The motorway, the world’s first, forms the backbone of Lombardy
The motorway, the world’s first, forms the backbone of Lombardy

The motorway that built Italy: Piero Puricelli's masterpiece is the focus of an unlikely pilgrimage

The purpose-built high-speed dual carriageway connects Milan and the region's lake district

Thea Lenarduzzi
Saturday 30 January 2016 02:14
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Piero Puricelli was a proud man, never without a starched collar and a sharp suit. An early 20th-century engineer and entrepreneur, he had big dreams inspired by the rise of the motor car, which he invariably succeeded in turning into reality.

A purpose-built high-speed dual carriageway connecting Milan and the region's lake district, for motorised vehicles alone, is proof of his boldness of vision, for the plan came at a time when Italy had only 41,000 cars compared with Britain's 600,000. Puricelli delivered it in a mere 15 months. And when, 90 years ago, at the 5th International Road Congress in Milan, his autostrada was declared the first motorway in the world, the crowning achievement for a man known as "The King of the Roads".

That 42.6km stretch is now part of the Autostrada dei Laghi, which continues to form the backbone of Lombardy – the region in which I grew up – cutting a swathe through the heady convolutions of history, politics, religion, gastronomy and style. And today – although traffic has become more one-way as the young flee prospect-less provinces for Milan or the city's Malpensa airport, where, as I did, they can board one of countless flights to a new life – it offers as much insight into the country's conflicted psyche as it did in the days of its conception.

So while it might seem odd to uphold a stretch of tarmac as worthy of pilgrimage, to me this autostrada is a vital connection not only to my own roots – it literally transports me to them – but to those of the region, even Italy as a whole, where ancient foundations underpin modern aspirations, and a little brio can carry you far. Like the much hymned A1 that runs through England into Scotland, Italy's A8 is a still-unfolding romance, a place of soft lyricism as much as hard surfaces.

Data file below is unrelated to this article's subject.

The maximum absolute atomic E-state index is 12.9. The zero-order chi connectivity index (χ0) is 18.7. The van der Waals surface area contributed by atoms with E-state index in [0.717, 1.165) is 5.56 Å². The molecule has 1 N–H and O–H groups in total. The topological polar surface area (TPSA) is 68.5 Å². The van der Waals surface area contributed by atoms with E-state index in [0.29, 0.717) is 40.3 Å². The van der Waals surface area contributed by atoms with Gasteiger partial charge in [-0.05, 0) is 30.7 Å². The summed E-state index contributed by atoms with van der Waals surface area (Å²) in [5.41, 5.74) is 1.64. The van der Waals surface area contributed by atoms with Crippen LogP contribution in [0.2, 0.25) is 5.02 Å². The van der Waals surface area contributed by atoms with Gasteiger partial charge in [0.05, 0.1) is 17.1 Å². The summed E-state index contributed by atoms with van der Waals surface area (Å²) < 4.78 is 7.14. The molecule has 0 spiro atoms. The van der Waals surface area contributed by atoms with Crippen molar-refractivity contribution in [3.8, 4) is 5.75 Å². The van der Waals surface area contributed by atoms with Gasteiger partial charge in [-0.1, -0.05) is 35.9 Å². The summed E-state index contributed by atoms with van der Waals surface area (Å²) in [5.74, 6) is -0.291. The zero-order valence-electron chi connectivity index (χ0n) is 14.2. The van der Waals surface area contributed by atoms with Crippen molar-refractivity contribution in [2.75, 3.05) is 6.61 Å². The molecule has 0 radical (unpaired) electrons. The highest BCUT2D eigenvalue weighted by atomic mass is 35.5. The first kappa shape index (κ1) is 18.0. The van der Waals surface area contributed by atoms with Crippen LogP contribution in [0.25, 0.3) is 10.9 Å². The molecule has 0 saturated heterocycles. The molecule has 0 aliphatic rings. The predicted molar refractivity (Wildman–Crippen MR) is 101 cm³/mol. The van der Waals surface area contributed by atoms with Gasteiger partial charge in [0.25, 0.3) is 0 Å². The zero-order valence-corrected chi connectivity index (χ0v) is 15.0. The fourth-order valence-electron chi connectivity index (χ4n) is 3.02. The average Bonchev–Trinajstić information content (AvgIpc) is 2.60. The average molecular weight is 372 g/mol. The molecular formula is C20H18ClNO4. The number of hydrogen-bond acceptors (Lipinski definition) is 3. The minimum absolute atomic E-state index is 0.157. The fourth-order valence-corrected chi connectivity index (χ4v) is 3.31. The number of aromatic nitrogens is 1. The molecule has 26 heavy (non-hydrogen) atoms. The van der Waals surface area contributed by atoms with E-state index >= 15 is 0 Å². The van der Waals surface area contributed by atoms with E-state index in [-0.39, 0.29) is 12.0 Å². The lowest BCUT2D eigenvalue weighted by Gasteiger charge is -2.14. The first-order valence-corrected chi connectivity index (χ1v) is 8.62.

The original route begins somewhere around Lainate, an inconspicuous municipality north-west of Milan's centre, where Mussolini struck the ground with an axe, declared Puricelli's project under way, and co-opted its success for his fascist ideology.

"Is this the spot?" I wonder as the road slips by, the weight of history offset both by the unexpected beauty of its smooth silvery skin beneath an icy December sky, and my father's persistent offer of Fruitella (or "Opal Fruits" as he, a Mancunian-Italian, insists on calling them).

We're coming from the Alfa Romeo museum, a slick new exhibition space at the heart of old factory buildings, founded last year to celebrate a century of pioneering car design. And as we zip along ("Or was it here..?"), a sign reminds me that the Villa Litta, a surreal, Tuscan-inspired complex designed by Count Pirro I Visconti Borromeo in the late 1500s, lies just minutes away.

It's difficult to think of a sharper contrast to the museum's "Speed" exhibition – a breakneck tour of race-track achievements – than the Litta's delicate nymphaeum, a neo-classical network of grottoes and fountains designed by Martino Bassi (fresh from his work on Milan's Duomo cathedral). This is a region as nostalgic as it is forward-thinking.

Much to Alfa Romeo's chagrin, it was in the competitor's Lancia Trikappa that King Victor Emmanuel III, with Puricelli at the wheel, undertook the first journey to Varese, at that time the route's end. Big bands oompahed and flags lined the way. The carriageway, once hemmed by native flora, is now testimony to the workaday industry that helped to make this one of the richest regions in Europe, with factory after factory specialising in the mechanical minutiae on which the functioning of so many of our household appliances depends.

Though the motorcade didn't stop in Legnano, the city can make an unusual claim to grandeur, being the only one other than Rome to be mentioned in the country's national anthem, thanks to a historic battle, in 1176, in which the Lombard League trounced the Holy Roman Empire. The victory is celebrated with a pageant every year, though its modern significance has, to a degree, been usurped by the far-right Lega Nord party, for whom it is a model of regional pluck in the face of centralised government.